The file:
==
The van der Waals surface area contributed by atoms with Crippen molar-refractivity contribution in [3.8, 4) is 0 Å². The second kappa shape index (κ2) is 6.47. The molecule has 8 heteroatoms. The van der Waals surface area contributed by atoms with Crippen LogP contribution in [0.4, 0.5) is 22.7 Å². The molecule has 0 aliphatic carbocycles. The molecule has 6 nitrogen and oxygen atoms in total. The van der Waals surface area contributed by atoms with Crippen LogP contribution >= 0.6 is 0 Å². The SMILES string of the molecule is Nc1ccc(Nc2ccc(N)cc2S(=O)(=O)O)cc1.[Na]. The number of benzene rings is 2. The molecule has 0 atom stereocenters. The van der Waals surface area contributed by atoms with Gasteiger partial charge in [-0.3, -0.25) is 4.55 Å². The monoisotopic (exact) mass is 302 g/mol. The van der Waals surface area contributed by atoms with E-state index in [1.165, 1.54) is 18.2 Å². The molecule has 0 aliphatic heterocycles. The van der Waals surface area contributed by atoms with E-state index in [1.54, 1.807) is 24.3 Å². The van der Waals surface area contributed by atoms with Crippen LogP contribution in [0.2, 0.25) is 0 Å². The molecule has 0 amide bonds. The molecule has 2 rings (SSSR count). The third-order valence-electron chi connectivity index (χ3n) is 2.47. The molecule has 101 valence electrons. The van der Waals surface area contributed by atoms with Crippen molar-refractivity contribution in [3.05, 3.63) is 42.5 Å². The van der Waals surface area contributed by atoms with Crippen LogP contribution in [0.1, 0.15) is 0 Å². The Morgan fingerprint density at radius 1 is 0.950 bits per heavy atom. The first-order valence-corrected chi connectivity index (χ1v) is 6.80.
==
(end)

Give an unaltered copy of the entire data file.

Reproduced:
The van der Waals surface area contributed by atoms with Crippen molar-refractivity contribution in [3.8, 4) is 0 Å². The second kappa shape index (κ2) is 6.47. The molecule has 8 heteroatoms. The van der Waals surface area contributed by atoms with Crippen LogP contribution in [0.4, 0.5) is 22.7 Å². The molecule has 0 aliphatic carbocycles. The molecule has 6 nitrogen and oxygen atoms in total. The van der Waals surface area contributed by atoms with Crippen LogP contribution >= 0.6 is 0 Å². The SMILES string of the molecule is Nc1ccc(Nc2ccc(N)cc2S(=O)(=O)O)cc1.[Na]. The number of benzene rings is 2. The molecule has 0 atom stereocenters. The van der Waals surface area contributed by atoms with Gasteiger partial charge in [-0.3, -0.25) is 4.55 Å². The monoisotopic (exact) mass is 302 g/mol. The van der Waals surface area contributed by atoms with E-state index in [1.165, 1.54) is 18.2 Å². The molecule has 0 aliphatic heterocycles. The van der Waals surface area contributed by atoms with E-state index in [1.54, 1.807) is 24.3 Å². The van der Waals surface area contributed by atoms with Crippen LogP contribution in [0.2, 0.25) is 0 Å². The molecule has 0 amide bonds. The molecule has 2 rings (SSSR count). The third-order valence-electron chi connectivity index (χ3n) is 2.47. The molecule has 101 valence electrons. The van der Waals surface area contributed by atoms with Crippen molar-refractivity contribution in [3.05, 3.63) is 42.5 Å². The van der Waals surface area contributed by atoms with Crippen LogP contribution in [0.1, 0.15) is 0 Å². The Morgan fingerprint density at radius 1 is 0.950 bits per heavy atom. The first-order valence-corrected chi connectivity index (χ1v) is 6.80.